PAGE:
As additional background, the court notes that Robinson previously filed an action in this court at Case Number 8:17CV204 seeking a writ of mandamus related to his state criminal proceedings which the court dismissed without prejudice. (See Filing Nos. 28 & 29, Case No. 8:17CV204.) Robinson also currently has other pending cases in this court related to his state criminal proceedings. See 8:18CV111 (§ 1983 action), 4:18CV3154 (§ 2241 habeas), 8:19CV42 (§ 2241 habeas), and 8:19CV43 (§ 2254 habeas).


The court is required to review in forma pauperis complaints to determine whether summary dismissal is appropriate. See 28 U.S.C. § 1915(e). The court must dismiss a complaint or any portion of it that states a frivolous or malicious claim, that fails to state a claim upon which relief may be granted, or that seeks monetary relief from a defendant who is immune from such relief. 28 U.S.C. § 1915(e)(2)(B).

Pro se plaintiffs must set forth enough factual allegations to "nudge[] their claims across the line from conceivable to plausible," or "their complaint must be dismissed." Bell Atlantic Corp. v. Twombly, 550 U.S. 544, 569-70 (2007); see also Ashcroft v. Iqbal, 556 U.S. 662, 678 (2009) ("A claim has facial plausibility when the plaintiff pleads factual content that allows the court to draw the reasonable inference that the defendant is liable for the misconduct alleged.").

"The essential function of a complaint under the Federal Rules of Civil Procedure is to give the opposing party 'fair notice of the nature and basis or grounds for a claim, and a general indication of the type of litigation involved.'" Topchian v. JPMorgan Chase Bank, N.A., 760 F.3d 843, 848 (8th Cir. 2014) (quoting Hopkins v. Saunders, 199 F.3d 968, 973 (8th Cir. 1999)). However, "[a] pro se complaint must be liberally construed, and pro se litigants are held to a lesser pleading standard than other parties." Topchian, 760 F.3d at 849 (internal quotation marks and citations omitted).


Robinson's Complaint with its hundreds of pages of additional motions and supplemental materials does not comply with Federal Rule of Civil Procedure 8, which states that a pleading must contain "a short and plain statement of the claim showing that the pleader is entitled to relief." (emphasis added) The court has warned Robinson in his previous litigation in this court that he must comply with Rule 8 in any complaint he files against state officials. (See, e.g., Filing No. 28, Case No. 8:17CV204.) In addition to this basic pleading deficiency, the most liberal construction of Robinson's pleadings fails to suggest that he is entitled to relief.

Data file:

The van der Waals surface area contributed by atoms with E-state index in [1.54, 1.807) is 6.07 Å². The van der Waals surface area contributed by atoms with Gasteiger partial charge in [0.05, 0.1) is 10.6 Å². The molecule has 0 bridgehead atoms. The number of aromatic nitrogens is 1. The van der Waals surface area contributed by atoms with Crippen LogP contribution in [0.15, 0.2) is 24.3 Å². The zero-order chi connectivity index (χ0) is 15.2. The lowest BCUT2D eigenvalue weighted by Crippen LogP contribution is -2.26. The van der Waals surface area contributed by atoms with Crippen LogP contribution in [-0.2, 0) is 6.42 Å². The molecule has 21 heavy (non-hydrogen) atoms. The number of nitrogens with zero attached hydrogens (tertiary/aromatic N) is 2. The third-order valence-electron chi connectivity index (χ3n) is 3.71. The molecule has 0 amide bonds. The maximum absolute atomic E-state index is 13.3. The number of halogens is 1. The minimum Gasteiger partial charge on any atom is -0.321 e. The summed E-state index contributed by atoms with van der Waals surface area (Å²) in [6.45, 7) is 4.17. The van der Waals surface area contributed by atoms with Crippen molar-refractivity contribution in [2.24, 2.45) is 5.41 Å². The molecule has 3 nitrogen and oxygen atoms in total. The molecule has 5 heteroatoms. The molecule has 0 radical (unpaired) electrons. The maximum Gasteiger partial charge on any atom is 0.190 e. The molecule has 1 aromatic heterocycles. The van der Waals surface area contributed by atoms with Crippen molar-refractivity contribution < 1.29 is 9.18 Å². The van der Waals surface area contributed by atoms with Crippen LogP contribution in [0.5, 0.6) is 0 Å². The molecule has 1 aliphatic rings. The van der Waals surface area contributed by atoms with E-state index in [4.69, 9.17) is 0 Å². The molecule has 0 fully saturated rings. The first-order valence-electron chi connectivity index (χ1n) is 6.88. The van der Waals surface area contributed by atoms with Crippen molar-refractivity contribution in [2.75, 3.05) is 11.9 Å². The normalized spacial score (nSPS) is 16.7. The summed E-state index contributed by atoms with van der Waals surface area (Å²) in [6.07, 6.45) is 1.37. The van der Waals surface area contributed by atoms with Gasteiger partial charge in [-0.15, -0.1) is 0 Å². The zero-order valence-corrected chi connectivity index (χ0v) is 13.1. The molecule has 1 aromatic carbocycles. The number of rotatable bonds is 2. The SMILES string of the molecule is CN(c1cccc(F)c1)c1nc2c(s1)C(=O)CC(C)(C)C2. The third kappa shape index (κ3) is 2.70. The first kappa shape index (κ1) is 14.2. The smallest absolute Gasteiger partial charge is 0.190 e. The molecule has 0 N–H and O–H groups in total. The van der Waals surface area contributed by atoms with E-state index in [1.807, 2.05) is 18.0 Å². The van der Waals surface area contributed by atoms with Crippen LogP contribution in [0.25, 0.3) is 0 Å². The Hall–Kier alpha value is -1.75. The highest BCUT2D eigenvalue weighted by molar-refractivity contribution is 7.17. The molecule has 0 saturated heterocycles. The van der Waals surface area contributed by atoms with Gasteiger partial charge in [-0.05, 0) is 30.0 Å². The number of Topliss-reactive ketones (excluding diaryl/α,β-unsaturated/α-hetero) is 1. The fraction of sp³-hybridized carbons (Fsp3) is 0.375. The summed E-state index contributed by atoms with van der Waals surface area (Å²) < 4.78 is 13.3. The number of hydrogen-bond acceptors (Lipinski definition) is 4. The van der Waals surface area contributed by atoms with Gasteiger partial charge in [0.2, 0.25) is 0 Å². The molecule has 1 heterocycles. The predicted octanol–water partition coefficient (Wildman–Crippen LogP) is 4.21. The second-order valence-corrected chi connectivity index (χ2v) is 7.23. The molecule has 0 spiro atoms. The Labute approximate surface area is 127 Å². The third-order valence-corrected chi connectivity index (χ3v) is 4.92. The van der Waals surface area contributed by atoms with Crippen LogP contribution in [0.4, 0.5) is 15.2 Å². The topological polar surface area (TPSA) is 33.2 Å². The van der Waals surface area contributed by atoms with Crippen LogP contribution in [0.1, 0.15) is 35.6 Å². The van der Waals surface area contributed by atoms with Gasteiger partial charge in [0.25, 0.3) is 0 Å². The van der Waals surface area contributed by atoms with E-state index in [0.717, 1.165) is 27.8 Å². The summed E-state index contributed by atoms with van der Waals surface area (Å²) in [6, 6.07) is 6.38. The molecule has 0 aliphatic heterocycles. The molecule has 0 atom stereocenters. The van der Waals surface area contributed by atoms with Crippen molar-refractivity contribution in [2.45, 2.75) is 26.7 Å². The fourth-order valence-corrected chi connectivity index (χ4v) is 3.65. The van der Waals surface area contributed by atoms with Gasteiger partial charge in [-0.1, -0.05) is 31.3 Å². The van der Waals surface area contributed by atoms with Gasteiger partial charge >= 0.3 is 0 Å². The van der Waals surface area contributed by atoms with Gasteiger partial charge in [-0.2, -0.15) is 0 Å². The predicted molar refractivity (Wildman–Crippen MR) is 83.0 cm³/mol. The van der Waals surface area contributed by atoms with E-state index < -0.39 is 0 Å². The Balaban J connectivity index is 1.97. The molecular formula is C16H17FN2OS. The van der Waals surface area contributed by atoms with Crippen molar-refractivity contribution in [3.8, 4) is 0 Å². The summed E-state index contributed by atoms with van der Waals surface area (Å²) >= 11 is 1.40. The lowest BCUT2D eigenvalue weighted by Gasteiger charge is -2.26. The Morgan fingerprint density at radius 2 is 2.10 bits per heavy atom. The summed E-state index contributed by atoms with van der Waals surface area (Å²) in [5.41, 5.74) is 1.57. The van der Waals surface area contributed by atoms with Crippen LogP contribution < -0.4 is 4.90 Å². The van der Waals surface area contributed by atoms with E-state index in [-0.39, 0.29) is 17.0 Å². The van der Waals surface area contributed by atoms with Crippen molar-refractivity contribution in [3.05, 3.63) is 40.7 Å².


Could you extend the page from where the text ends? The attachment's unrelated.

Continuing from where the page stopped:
First, Robinson has sued the State of Nebraska. To the extent Robinson seeks redress for violations of his constitutional rights under 42 U.S.C. § 1983, a suit may be brought under § 1983 only against a "person" who acted under color of state law. A state is not a "person" as that term is used in § 1983 and is not suable under the statute. Hilton v. South Carolina Pub. Railways Comm'n, 502 U.S. 197, 200-01 (1991). Thus, § 1983 does not create a cause of action against the State of Nebraska.

Robinson alleges that he has been unlawfully convicted and/or incarcerated in several state court criminal cases because of the alleged forged document entered by Judge Acton in the Lancaster County Court of Nebraska. Indeed, he even seeks to "vacate judgment for all mentioned and effected cases adjudged void, procured by said fraud upon the court, pursuant to Rule 60 of the Federal Rules of Civil Procedure." (Filing No. 21 at CM/ECF p. 6.) Robinson's allegations do not entitle him to the relief he seeks.

Rule 60(d) of the Federal Rules of Civil Procedure states:

(d) Other Powers to Grant Relief. This rule does not limit a court's power to:

(1) entertain an independent action to relieve a party from a judgment, order, or proceeding;

(2) grant relief under 28 U.S.C. § 1655 to a defendant who was not personally notified of the action; or

(3) set aside a judgment for fraud on the court.

Fed. R. Civ. P. 60(d).

The essential elements of an independent Rule 60(d) action are:

"(1) a judgment which ought not, in equity and good conscience, to be enforced; (2) a good defense to the alleged cause of action on which the judgment is founded; (3) fraud, accident, or mistake which prevented the defendant in the judgment from obtaining the benefit of his defense; (4) the absence of fault or negligence on the part of the defendant; and (5) the absence of any adequate remedy at law."